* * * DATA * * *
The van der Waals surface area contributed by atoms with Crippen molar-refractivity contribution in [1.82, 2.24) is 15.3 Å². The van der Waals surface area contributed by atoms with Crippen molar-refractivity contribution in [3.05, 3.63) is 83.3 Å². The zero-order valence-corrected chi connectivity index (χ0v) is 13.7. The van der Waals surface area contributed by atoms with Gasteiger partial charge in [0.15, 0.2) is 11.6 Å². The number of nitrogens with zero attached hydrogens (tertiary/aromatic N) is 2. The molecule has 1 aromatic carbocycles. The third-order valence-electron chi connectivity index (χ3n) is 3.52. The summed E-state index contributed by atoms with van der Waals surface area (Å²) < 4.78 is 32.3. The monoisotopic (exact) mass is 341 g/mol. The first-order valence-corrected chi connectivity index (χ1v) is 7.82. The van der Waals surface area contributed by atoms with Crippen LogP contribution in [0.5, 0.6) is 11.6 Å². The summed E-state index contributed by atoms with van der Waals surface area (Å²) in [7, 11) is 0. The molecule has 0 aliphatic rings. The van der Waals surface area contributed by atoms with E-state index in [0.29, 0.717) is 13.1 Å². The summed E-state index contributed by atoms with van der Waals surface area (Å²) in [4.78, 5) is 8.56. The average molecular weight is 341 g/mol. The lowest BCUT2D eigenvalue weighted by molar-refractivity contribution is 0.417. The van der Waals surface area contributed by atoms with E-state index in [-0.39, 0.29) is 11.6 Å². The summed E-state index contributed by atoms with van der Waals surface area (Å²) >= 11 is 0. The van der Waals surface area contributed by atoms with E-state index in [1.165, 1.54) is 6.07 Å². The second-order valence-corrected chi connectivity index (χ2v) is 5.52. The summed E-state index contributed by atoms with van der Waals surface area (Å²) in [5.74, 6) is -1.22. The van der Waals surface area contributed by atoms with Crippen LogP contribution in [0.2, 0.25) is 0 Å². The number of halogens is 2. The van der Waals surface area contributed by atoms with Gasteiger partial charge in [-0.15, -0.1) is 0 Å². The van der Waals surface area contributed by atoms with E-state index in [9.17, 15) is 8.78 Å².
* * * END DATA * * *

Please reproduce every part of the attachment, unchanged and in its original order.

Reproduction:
The van der Waals surface area contributed by atoms with Crippen molar-refractivity contribution in [1.82, 2.24) is 15.3 Å². The van der Waals surface area contributed by atoms with Crippen molar-refractivity contribution in [3.05, 3.63) is 83.3 Å². The zero-order valence-corrected chi connectivity index (χ0v) is 13.7. The van der Waals surface area contributed by atoms with Gasteiger partial charge in [0.15, 0.2) is 11.6 Å². The number of nitrogens with zero attached hydrogens (tertiary/aromatic N) is 2. The molecule has 1 aromatic carbocycles. The third-order valence-electron chi connectivity index (χ3n) is 3.52. The summed E-state index contributed by atoms with van der Waals surface area (Å²) < 4.78 is 32.3. The monoisotopic (exact) mass is 341 g/mol. The first-order valence-corrected chi connectivity index (χ1v) is 7.82. The van der Waals surface area contributed by atoms with Crippen LogP contribution in [0.5, 0.6) is 11.6 Å². The summed E-state index contributed by atoms with van der Waals surface area (Å²) in [7, 11) is 0. The molecule has 0 aliphatic rings. The van der Waals surface area contributed by atoms with E-state index in [0.29, 0.717) is 13.1 Å². The summed E-state index contributed by atoms with van der Waals surface area (Å²) in [4.78, 5) is 8.56. The average molecular weight is 341 g/mol. The lowest BCUT2D eigenvalue weighted by molar-refractivity contribution is 0.417. The van der Waals surface area contributed by atoms with E-state index in [-0.39, 0.29) is 11.6 Å². The summed E-state index contributed by atoms with van der Waals surface area (Å²) >= 11 is 0. The van der Waals surface area contributed by atoms with E-state index in [1.165, 1.54) is 6.07 Å². The second-order valence-corrected chi connectivity index (χ2v) is 5.52. The summed E-state index contributed by atoms with van der Waals surface area (Å²) in [5.74, 6) is -1.22. The van der Waals surface area contributed by atoms with Crippen LogP contribution in [0.2, 0.25) is 0 Å². The number of halogens is 2. The van der Waals surface area contributed by atoms with Gasteiger partial charge in [-0.15, -0.1) is 0 Å². The van der Waals surface area contributed by atoms with E-state index in [9.17, 15) is 8.78 Å².